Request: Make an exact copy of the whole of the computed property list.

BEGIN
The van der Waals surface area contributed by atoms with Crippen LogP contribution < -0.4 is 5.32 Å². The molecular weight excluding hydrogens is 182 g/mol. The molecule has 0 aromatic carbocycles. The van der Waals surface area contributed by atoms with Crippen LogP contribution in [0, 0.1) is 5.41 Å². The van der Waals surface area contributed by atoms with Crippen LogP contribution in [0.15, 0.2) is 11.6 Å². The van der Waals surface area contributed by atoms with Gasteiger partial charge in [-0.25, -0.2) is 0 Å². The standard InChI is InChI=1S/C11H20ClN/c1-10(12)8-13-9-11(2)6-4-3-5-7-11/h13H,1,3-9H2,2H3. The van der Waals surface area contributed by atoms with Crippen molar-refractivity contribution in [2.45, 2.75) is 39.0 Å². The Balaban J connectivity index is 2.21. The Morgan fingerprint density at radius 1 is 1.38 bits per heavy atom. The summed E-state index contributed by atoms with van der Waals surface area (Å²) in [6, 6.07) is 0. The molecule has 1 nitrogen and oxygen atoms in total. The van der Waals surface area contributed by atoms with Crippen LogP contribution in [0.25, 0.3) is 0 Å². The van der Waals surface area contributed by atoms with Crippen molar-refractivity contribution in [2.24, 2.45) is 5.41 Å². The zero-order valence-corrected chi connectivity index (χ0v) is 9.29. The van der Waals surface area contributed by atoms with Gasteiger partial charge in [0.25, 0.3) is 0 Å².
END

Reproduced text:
The van der Waals surface area contributed by atoms with Crippen LogP contribution < -0.4 is 5.32 Å². The molecular weight excluding hydrogens is 182 g/mol. The molecule has 0 aromatic carbocycles. The van der Waals surface area contributed by atoms with Crippen LogP contribution in [0, 0.1) is 5.41 Å². The van der Waals surface area contributed by atoms with Crippen LogP contribution in [0.15, 0.2) is 11.6 Å². The van der Waals surface area contributed by atoms with Gasteiger partial charge in [-0.25, -0.2) is 0 Å². The standard InChI is InChI=1S/C11H20ClN/c1-10(12)8-13-9-11(2)6-4-3-5-7-11/h13H,1,3-9H2,2H3. The van der Waals surface area contributed by atoms with Crippen molar-refractivity contribution in [2.45, 2.75) is 39.0 Å². The Balaban J connectivity index is 2.21. The Morgan fingerprint density at radius 1 is 1.38 bits per heavy atom. The summed E-state index contributed by atoms with van der Waals surface area (Å²) in [6, 6.07) is 0. The molecule has 1 nitrogen and oxygen atoms in total. The van der Waals surface area contributed by atoms with Crippen LogP contribution in [0.25, 0.3) is 0 Å². The van der Waals surface area contributed by atoms with Crippen molar-refractivity contribution in [2.24, 2.45) is 5.41 Å². The zero-order valence-corrected chi connectivity index (χ0v) is 9.29. The van der Waals surface area contributed by atoms with Gasteiger partial charge in [0.25, 0.3) is 0 Å².